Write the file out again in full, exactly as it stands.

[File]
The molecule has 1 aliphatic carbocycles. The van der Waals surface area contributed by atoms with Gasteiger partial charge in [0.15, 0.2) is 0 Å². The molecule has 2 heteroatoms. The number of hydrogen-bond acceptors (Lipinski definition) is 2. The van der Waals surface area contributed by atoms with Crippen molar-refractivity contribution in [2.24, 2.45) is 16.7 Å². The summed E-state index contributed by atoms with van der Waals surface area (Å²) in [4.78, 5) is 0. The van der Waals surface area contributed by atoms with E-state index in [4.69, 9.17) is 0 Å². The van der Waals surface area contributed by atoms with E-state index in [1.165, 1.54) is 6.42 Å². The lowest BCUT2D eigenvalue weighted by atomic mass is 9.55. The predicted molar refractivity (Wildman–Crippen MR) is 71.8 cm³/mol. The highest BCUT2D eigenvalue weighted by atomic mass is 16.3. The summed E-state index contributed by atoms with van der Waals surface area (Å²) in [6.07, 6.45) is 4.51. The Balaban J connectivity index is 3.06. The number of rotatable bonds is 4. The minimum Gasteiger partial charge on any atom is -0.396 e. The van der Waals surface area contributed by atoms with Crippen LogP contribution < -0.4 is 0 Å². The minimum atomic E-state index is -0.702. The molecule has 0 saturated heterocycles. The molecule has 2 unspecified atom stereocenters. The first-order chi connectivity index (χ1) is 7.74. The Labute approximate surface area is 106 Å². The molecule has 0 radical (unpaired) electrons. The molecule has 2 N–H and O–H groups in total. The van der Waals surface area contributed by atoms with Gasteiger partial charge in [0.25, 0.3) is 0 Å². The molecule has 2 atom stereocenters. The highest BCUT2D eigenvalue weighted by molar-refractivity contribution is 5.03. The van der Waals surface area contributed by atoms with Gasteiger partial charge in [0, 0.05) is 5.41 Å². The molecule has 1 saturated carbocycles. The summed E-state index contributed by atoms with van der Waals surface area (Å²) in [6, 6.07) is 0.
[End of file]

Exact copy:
The molecule has 1 aliphatic carbocycles. The van der Waals surface area contributed by atoms with Gasteiger partial charge in [0.15, 0.2) is 0 Å². The molecule has 2 heteroatoms. The number of hydrogen-bond acceptors (Lipinski definition) is 2. The van der Waals surface area contributed by atoms with Crippen molar-refractivity contribution in [2.24, 2.45) is 16.7 Å². The summed E-state index contributed by atoms with van der Waals surface area (Å²) in [4.78, 5) is 0. The van der Waals surface area contributed by atoms with E-state index in [4.69, 9.17) is 0 Å². The van der Waals surface area contributed by atoms with E-state index in [1.165, 1.54) is 6.42 Å². The lowest BCUT2D eigenvalue weighted by atomic mass is 9.55. The predicted molar refractivity (Wildman–Crippen MR) is 71.8 cm³/mol. The highest BCUT2D eigenvalue weighted by atomic mass is 16.3. The summed E-state index contributed by atoms with van der Waals surface area (Å²) in [6.07, 6.45) is 4.51. The Balaban J connectivity index is 3.06. The number of rotatable bonds is 4. The minimum Gasteiger partial charge on any atom is -0.396 e. The van der Waals surface area contributed by atoms with Crippen LogP contribution < -0.4 is 0 Å². The minimum atomic E-state index is -0.702. The molecule has 0 saturated heterocycles. The molecule has 2 unspecified atom stereocenters. The first-order chi connectivity index (χ1) is 7.74. The Labute approximate surface area is 106 Å². The molecule has 0 radical (unpaired) electrons. The molecule has 2 N–H and O–H groups in total. The van der Waals surface area contributed by atoms with Gasteiger partial charge in [0.25, 0.3) is 0 Å². The molecule has 2 atom stereocenters. The highest BCUT2D eigenvalue weighted by molar-refractivity contribution is 5.03. The van der Waals surface area contributed by atoms with Gasteiger partial charge in [0, 0.05) is 5.41 Å². The molecule has 1 saturated carbocycles. The summed E-state index contributed by atoms with van der Waals surface area (Å²) in [6, 6.07) is 0.